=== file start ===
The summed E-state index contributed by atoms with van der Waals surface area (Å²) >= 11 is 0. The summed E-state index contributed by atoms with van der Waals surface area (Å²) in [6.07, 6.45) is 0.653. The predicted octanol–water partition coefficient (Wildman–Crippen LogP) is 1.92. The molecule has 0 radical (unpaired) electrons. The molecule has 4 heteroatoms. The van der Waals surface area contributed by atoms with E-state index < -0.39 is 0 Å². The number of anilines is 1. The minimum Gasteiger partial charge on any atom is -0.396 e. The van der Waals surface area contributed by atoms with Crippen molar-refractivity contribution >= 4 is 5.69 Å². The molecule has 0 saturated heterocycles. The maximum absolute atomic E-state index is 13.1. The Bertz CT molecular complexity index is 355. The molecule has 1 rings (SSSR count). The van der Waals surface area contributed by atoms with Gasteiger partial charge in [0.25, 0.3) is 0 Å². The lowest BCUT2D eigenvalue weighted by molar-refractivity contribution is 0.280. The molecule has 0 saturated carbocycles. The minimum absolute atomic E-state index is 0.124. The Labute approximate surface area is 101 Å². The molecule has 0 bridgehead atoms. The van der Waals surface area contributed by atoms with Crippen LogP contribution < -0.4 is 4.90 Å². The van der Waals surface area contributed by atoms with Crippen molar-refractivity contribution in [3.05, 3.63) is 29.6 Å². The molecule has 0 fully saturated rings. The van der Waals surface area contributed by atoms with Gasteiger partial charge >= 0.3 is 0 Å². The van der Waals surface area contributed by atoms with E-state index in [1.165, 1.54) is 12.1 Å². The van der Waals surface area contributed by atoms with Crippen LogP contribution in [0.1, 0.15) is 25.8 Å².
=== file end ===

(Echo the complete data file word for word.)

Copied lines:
The summed E-state index contributed by atoms with van der Waals surface area (Å²) >= 11 is 0. The summed E-state index contributed by atoms with van der Waals surface area (Å²) in [6.07, 6.45) is 0.653. The predicted octanol–water partition coefficient (Wildman–Crippen LogP) is 1.92. The molecule has 0 radical (unpaired) electrons. The molecule has 4 heteroatoms. The van der Waals surface area contributed by atoms with E-state index < -0.39 is 0 Å². The number of anilines is 1. The minimum Gasteiger partial charge on any atom is -0.396 e. The van der Waals surface area contributed by atoms with Crippen molar-refractivity contribution >= 4 is 5.69 Å². The molecule has 0 saturated heterocycles. The maximum absolute atomic E-state index is 13.1. The Bertz CT molecular complexity index is 355. The molecule has 1 rings (SSSR count). The van der Waals surface area contributed by atoms with Gasteiger partial charge in [0.25, 0.3) is 0 Å². The lowest BCUT2D eigenvalue weighted by molar-refractivity contribution is 0.280. The molecule has 0 saturated carbocycles. The minimum absolute atomic E-state index is 0.124. The Labute approximate surface area is 101 Å². The molecule has 0 bridgehead atoms. The van der Waals surface area contributed by atoms with Crippen LogP contribution < -0.4 is 4.90 Å². The van der Waals surface area contributed by atoms with Crippen molar-refractivity contribution in [3.05, 3.63) is 29.6 Å². The molecule has 0 fully saturated rings. The van der Waals surface area contributed by atoms with Gasteiger partial charge >= 0.3 is 0 Å². The van der Waals surface area contributed by atoms with E-state index in [1.165, 1.54) is 12.1 Å². The van der Waals surface area contributed by atoms with Crippen LogP contribution in [0.1, 0.15) is 25.8 Å².